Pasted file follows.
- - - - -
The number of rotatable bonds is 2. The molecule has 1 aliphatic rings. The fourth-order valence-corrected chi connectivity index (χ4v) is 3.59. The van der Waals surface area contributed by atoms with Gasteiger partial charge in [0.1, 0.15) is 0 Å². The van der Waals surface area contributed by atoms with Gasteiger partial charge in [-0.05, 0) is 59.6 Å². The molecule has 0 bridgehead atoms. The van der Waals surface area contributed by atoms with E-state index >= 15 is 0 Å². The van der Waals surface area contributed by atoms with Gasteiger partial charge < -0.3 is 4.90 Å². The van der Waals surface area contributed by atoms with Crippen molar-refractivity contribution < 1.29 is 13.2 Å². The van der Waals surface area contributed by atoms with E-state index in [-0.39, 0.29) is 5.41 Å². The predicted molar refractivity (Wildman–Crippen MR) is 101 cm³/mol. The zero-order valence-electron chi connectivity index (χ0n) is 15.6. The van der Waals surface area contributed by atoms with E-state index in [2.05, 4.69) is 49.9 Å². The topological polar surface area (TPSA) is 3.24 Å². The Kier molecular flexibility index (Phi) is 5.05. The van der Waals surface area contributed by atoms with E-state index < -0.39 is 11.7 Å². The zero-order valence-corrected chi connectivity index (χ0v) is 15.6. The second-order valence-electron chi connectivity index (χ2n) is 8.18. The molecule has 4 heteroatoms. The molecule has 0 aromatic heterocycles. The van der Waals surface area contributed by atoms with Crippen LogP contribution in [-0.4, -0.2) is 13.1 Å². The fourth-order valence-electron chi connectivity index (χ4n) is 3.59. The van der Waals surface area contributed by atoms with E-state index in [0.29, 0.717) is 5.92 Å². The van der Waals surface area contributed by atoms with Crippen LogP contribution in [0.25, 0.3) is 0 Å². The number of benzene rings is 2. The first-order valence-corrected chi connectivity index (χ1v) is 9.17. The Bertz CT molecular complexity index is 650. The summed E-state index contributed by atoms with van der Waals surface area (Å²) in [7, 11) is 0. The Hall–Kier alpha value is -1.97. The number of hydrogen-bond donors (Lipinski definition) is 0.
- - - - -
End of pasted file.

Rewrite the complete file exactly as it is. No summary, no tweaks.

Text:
The number of rotatable bonds is 2. The molecule has 1 aliphatic rings. The fourth-order valence-corrected chi connectivity index (χ4v) is 3.59. The van der Waals surface area contributed by atoms with Gasteiger partial charge in [0.1, 0.15) is 0 Å². The van der Waals surface area contributed by atoms with Gasteiger partial charge in [-0.05, 0) is 59.6 Å². The molecule has 0 bridgehead atoms. The van der Waals surface area contributed by atoms with E-state index >= 15 is 0 Å². The van der Waals surface area contributed by atoms with Gasteiger partial charge < -0.3 is 4.90 Å². The van der Waals surface area contributed by atoms with Crippen molar-refractivity contribution < 1.29 is 13.2 Å². The van der Waals surface area contributed by atoms with E-state index in [-0.39, 0.29) is 5.41 Å². The predicted molar refractivity (Wildman–Crippen MR) is 101 cm³/mol. The zero-order valence-electron chi connectivity index (χ0n) is 15.6. The van der Waals surface area contributed by atoms with E-state index in [2.05, 4.69) is 49.9 Å². The topological polar surface area (TPSA) is 3.24 Å². The Kier molecular flexibility index (Phi) is 5.05. The van der Waals surface area contributed by atoms with E-state index < -0.39 is 11.7 Å². The zero-order valence-corrected chi connectivity index (χ0v) is 15.6. The second-order valence-electron chi connectivity index (χ2n) is 8.18. The molecule has 4 heteroatoms. The molecule has 0 aromatic heterocycles. The van der Waals surface area contributed by atoms with Crippen LogP contribution in [-0.4, -0.2) is 13.1 Å². The fourth-order valence-electron chi connectivity index (χ4n) is 3.59. The van der Waals surface area contributed by atoms with E-state index in [0.29, 0.717) is 5.92 Å². The van der Waals surface area contributed by atoms with Crippen LogP contribution in [0.25, 0.3) is 0 Å². The number of benzene rings is 2. The first-order valence-corrected chi connectivity index (χ1v) is 9.17. The Bertz CT molecular complexity index is 650. The summed E-state index contributed by atoms with van der Waals surface area (Å²) in [7, 11) is 0. The Hall–Kier alpha value is -1.97. The number of hydrogen-bond donors (Lipinski definition) is 0.